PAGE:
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Your monthly dose of Project Management articles.

Adopting Agile approaches

This is another entry in a series of posts that covers different aspects relating to Scrum, being a Scrum Master, and everything Agile. These are the notes that I have taken during my journey and self-growth to understanding different perspectives and approaches in the Agile community.

I believe as times change; we must change as well. The idea of being set in one mind-set is no longer the case, and we must circle back to the human nature. As a Scrum Master this article will cover just a few ways to adapt to Agile projects and will discuss how having a new mindset of Agile can help in continuously being pro-active in this ever-changing environment.

A Shift in the Project Manager Role?

When companies transform and start shifting more towards Agile and using various methods and frameworks for project management, I often hear that there is no room for a project manager role. In the Scrum approach for instances there is the: Product Owner, Scrum Master, and Development Team. So, where does the Project Manager fit in?

The fact is that the role of the project manager is still needed. It is simply taking other forms. As a Scrum Master, I have witness various forms that the project manager can take, and in companies that are particularly invested in adaptive projects where changing conditions and feedback from the customer require teams to constantly adapt still require some form of project management.

For example, I have seen project managers perform the following: tracking dependencies, making sure objectives are on track, gathering metrics, alignment of the organizational goals and the Dev. Teams that are working on those projects, being the main vocal for the project at the organizational level, etc... However, I believe that project managers can serve the best as a leader in this new adaptive environment. What I mean by this, is that if an organization is willing to change from a more traditional project management style to a more agilistic approach to project management, the project manager seems to be in the most likely situation to be more of a leader needed to coordinate and plan through the changes.

Going back to my SAFe background, there are needs for project managers at the program and portfolio levels of the organization. However, as teams strive to be self-organizing and stay in control of what they choose to work on, project managers are still needed to maintain the focus and ask certain questions to help maintain the overall vision of the organization.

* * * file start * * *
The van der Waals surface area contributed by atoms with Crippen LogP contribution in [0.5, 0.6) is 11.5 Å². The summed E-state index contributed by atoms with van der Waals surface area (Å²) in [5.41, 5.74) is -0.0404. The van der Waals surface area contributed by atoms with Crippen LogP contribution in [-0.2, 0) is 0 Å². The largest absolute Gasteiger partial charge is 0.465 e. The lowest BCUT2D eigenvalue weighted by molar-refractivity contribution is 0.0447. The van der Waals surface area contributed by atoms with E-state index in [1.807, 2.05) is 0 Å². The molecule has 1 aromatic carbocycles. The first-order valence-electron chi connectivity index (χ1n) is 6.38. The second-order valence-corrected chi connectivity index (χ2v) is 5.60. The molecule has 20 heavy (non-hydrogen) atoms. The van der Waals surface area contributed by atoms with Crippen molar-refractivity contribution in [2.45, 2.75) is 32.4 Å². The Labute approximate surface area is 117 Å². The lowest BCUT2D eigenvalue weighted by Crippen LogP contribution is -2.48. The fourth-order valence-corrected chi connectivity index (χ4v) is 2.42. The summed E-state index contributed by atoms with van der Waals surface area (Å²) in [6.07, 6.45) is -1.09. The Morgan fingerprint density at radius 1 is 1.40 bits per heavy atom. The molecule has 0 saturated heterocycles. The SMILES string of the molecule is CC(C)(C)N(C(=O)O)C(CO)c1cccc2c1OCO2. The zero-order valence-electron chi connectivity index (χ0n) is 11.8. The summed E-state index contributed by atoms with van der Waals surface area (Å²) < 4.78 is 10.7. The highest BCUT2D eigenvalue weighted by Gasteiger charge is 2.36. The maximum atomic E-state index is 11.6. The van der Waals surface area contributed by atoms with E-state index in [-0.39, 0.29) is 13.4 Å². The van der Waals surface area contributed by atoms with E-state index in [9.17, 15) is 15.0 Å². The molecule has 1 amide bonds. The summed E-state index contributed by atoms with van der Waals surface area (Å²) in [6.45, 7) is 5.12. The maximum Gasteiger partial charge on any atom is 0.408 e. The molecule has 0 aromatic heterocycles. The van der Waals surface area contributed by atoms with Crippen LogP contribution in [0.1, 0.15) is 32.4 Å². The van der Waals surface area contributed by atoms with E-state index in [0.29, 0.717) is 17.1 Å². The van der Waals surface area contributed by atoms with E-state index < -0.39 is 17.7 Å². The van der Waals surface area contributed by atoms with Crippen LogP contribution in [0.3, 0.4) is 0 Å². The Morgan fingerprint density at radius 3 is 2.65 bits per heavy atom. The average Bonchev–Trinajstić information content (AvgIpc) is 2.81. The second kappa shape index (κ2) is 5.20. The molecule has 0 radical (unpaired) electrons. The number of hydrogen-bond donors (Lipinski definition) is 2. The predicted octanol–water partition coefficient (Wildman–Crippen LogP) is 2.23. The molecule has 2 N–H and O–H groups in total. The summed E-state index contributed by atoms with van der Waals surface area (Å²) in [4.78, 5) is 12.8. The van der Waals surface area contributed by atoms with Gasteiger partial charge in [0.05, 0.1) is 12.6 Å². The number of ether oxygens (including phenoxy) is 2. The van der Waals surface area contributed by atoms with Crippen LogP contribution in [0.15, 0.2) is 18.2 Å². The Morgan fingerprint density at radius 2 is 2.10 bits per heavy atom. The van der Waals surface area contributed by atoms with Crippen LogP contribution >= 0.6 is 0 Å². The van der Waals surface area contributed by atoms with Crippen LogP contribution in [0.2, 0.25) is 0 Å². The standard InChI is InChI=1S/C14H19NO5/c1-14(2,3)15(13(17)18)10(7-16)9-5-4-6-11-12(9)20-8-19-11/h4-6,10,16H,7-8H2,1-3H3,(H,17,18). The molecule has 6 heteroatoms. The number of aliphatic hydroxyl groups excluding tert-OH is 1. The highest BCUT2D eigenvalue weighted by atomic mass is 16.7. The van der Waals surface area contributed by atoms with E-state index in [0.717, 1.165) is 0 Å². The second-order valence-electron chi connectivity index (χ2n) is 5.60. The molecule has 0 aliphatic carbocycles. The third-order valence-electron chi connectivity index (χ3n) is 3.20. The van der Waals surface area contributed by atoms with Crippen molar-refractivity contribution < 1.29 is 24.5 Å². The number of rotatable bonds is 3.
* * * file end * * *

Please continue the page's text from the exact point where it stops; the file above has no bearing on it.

Adopting these Agile Approaches

Here are 3 main aspects that I believe is required in order to allow the new modern project-management approach to be successful: (1) Agile mindset, (2) leadership styles, (3) big emphasis on culture.

In order to adopt a new Agile mindset, one of several new leadership styles is required. These may include, but not limited to: 

  • Servant leadership—to support teams and organization leaders (This is the big one for me)
  • Inspirational leadership—to motivate people to reach their potential
  • Ethical leadership—to lead people with honesty, humility, and fairness (Get back to human nature)

For one to change the culture, one must be willing to make changes in their own behavior, beliefs, and traditions; a new mindset would be hard to exhibit in practice if the beliefs are too like before. This sounds a lot easier than it is. It takes time to change oneself, and requires dedication, letting go of old way, and most of all the willingness to unlearn.

Besides having the motivation for changing oneself, to become part of the modern project management profession, I believe it lies in the humility and humbleness that helps drives one’s inner self to the real change. A humbleness approach is key in influencing the change; and without it, change may be impossible to achieve.

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Jonathan Ray

About author

Agile Enthusiast | Certified Scrum Master | Agile Coach

As a SAFe Advanced Certified Scrum Master (SASM), he has successfully (and concurrently) coached and led multiple teams under SAFe. He is a firm believer in agile methodologies as the means to build happy and effective teams, delivering business value early, and supporting people and organizations to improve their work flow. He has helped in leading Agile transformations and worked in Agile environments with a focus on achieving an Agile culture that supports: trust and growth, transparency, and systems thinking.
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